Come and join us as we shop, relax and swim in Corinaldo.
We usually go shopping for lunch and supper first before it gets too hot. That means you need to get into town at about 11.30 to give yourself time to go round all the shops before they shut.
What are we going to eat today? Well, we usually have a cold lunch, consisting of local foods: cured meat, cheese, salad and fruit, accompanied by the local wine and followed by coffee roasted in our province of Ancona.
For supper let’s say that this evening we are going to have fresh pasta with salad followed by fruit.
First stop the fresh pasta shop in Via Cimarelli- you have to buy fresh pasta the same day as you eat it.
You need to arrive in good time while there is still a good choice left.
Be careful when buying fresh pasta – as it expands a lot when you cook it, it’s not easy to judge how much you want. If, like us, you eat it as a main dish, you need to buy about twice as much as the shopkeeper recommends or explain that you are buying it as a “piatto principale”.
The fruttivendolo or greengrocer is in the same street as the pastificio. It is run by a charming and energetic young woman, helped by her mother. There used to be two ladies but one of them had to give up, because it was too much for her with her little boy. She sells local wine and cooked vegetable dishes – very good, we’ve tried them – as well as raw fruit and veg. Some of her suppliers are from the local area and she always takes trouble to choose produce that will be just what you want.
NB If you didn’t know already, choose a melon the way my mother taught me – by sniffing it. If it smells ripe, it is ripe. If it doesn’t smell at all, you need to ripen it. As for tomatoes, the Italians tend to buy them ripe for cooking and greenish for salad. I like my tomato salad very ripe, so I just ask for my tomatoes good and ripe (ben maturi). Although I like to buy local produce, Vesuvian tomatoes are the best, as you may already know, so if they are in stock I buy them. If you are thinking of doing a caprese, mozzarella and tomato salad, buy small ciliegini (cherry) tomatoes and use only mozzarella di bufala (buffalo), not local either and you’ll sometimes have to get it the supermarket, but never mind. Just get used to the guilt – I have.
About now it’s time for a break at a local caffè-bar. Follow the link for our favourite watering holes, the Caffè del Corso (they were serving lunch on Ferragosto, the big national holiday when everything closes), the Chiosco and the Osteria de Scuretto.
I am pleased to say that the courtyard of the Hotel Giglio, ex–Augustinian convent and part of the new Albergo Diffuso, is open again as a caffè-bar.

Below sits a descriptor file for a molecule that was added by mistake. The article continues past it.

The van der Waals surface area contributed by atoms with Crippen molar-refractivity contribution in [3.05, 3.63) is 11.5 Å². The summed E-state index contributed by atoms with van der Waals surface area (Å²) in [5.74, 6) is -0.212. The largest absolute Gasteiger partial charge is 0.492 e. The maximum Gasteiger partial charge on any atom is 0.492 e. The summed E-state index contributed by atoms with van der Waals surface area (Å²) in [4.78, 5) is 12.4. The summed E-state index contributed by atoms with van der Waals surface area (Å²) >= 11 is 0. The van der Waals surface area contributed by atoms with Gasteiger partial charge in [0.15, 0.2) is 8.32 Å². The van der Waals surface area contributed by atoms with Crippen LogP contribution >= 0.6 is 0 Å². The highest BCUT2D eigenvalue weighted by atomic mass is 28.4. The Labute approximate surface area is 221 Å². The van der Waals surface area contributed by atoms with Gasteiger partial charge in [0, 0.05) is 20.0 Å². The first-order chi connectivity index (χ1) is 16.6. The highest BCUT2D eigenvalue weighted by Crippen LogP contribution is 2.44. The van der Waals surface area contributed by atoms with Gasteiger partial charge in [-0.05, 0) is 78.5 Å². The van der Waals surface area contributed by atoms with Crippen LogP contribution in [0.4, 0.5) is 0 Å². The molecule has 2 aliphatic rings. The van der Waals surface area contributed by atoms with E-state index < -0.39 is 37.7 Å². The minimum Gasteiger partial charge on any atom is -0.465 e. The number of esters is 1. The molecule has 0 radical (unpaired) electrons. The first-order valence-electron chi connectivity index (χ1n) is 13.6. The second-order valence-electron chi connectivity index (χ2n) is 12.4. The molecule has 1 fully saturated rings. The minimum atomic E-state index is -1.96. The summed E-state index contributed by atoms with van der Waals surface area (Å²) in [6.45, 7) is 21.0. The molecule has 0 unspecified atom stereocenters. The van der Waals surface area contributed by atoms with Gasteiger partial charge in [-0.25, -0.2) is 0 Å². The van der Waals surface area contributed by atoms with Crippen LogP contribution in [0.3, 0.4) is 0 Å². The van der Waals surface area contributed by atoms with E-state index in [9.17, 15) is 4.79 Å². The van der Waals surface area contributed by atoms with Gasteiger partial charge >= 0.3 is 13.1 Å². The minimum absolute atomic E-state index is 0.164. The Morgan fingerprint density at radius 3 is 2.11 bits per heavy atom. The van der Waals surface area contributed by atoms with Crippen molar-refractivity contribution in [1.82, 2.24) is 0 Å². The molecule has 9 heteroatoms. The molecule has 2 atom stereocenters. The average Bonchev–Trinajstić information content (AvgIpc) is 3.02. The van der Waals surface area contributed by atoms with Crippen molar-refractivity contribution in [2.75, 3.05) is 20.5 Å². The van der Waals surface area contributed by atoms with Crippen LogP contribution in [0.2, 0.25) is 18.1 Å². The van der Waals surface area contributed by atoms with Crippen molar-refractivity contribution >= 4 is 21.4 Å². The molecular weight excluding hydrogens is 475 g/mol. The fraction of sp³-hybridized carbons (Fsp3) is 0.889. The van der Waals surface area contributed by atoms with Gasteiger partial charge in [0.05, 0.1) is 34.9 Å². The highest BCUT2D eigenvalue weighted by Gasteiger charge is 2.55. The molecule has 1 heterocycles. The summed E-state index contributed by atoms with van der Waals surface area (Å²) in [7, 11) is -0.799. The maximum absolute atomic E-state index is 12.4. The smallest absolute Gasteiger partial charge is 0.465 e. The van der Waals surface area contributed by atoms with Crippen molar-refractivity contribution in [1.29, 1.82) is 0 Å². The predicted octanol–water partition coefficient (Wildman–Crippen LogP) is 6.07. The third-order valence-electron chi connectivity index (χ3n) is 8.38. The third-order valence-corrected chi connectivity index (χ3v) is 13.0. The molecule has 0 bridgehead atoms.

Because of its pleasing proportions, like the courtyard of the Palazzo Ducale in Urbino, it is restful just to be there. But avoid the prosecco, which is better and cheaper elsewhere, and I would recommend them to serve local produce, not crêpes.
Now it’s time to buy the cured meats. We like two shops; one is the Corinaldo Market, (open till 1.30 pm) now under new management but the food is still good and you get the same service. They also sell good, cheap local wine. The couple who own it used to run a similar, but smaller, general store within the walls near the church of Sta Maria Goretti. The shop is in a historic building with stucco decorations.
The other shop, also open till 1.30 pm, is a few doors down. It’s a general store-cum-butcher and they cure their meat themselves, using only salt and pepper, as the Signora told me. They also vacuum-pack, but charge a few euros extra for doing so.
There’s no need to buy Parma or San Daniele prosciutto (air-dried ham). Just ask for prosciutto vostrano, i.e. your local prosciutto, and you will have a good meal.
After all this shopping you might just be able to fit in a swim at the local pool (opens at 12 noon last time I looked) to give you an appetite for lunch.
Views from the pool.
Below is a typical lunch from local shops. The bresaola is served with rocket and parmesan. Salsiccia secca is a cured sausage that doesn’t need cooking.
You might always decide to have lunch in Corinaldo. The go-to restaurant, I Tigli, is under new management, part of the Albergo Diffuso, and I can’t recommend it until things have settled down a bit.
The locals say the food at Scuretto’s (closed Monday) is good and cheap, and we’ve seen people enjoying their lunch at the Caffè del Corso, or you could have a full lunch at Armoguasto’s if they are open.
Lunch at the 9 Tarocchi doesn’t often seem to be on offer.
After all that you need a sleep to freshen you up for the evening in Corinaldo.